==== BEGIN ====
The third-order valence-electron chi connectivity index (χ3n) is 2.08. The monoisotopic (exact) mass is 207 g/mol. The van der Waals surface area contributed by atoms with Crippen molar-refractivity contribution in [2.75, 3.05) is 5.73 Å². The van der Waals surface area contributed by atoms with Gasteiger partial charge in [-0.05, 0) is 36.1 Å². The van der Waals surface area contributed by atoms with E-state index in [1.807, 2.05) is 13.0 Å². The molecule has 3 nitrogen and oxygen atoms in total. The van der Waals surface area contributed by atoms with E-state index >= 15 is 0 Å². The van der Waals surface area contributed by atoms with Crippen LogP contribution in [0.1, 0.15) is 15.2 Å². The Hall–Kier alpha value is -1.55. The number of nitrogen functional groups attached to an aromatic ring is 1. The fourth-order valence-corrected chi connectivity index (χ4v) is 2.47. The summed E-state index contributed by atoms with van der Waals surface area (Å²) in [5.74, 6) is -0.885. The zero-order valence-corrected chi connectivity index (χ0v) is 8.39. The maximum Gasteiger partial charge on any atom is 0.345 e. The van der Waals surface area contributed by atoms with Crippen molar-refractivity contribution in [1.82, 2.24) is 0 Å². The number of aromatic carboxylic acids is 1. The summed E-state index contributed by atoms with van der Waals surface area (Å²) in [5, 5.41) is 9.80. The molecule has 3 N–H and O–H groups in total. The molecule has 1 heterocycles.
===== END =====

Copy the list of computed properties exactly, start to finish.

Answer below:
The third-order valence-electron chi connectivity index (χ3n) is 2.08. The monoisotopic (exact) mass is 207 g/mol. The van der Waals surface area contributed by atoms with Crippen molar-refractivity contribution in [2.75, 3.05) is 5.73 Å². The van der Waals surface area contributed by atoms with Gasteiger partial charge in [-0.05, 0) is 36.1 Å². The van der Waals surface area contributed by atoms with E-state index in [1.807, 2.05) is 13.0 Å². The molecule has 3 nitrogen and oxygen atoms in total. The van der Waals surface area contributed by atoms with E-state index >= 15 is 0 Å². The van der Waals surface area contributed by atoms with Crippen LogP contribution in [0.1, 0.15) is 15.2 Å². The Hall–Kier alpha value is -1.55. The number of nitrogen functional groups attached to an aromatic ring is 1. The fourth-order valence-corrected chi connectivity index (χ4v) is 2.47. The summed E-state index contributed by atoms with van der Waals surface area (Å²) in [5.74, 6) is -0.885. The zero-order valence-corrected chi connectivity index (χ0v) is 8.39. The maximum Gasteiger partial charge on any atom is 0.345 e. The van der Waals surface area contributed by atoms with Crippen molar-refractivity contribution in [1.82, 2.24) is 0 Å². The number of aromatic carboxylic acids is 1. The summed E-state index contributed by atoms with van der Waals surface area (Å²) in [5, 5.41) is 9.80. The molecule has 3 N–H and O–H groups in total. The molecule has 1 heterocycles.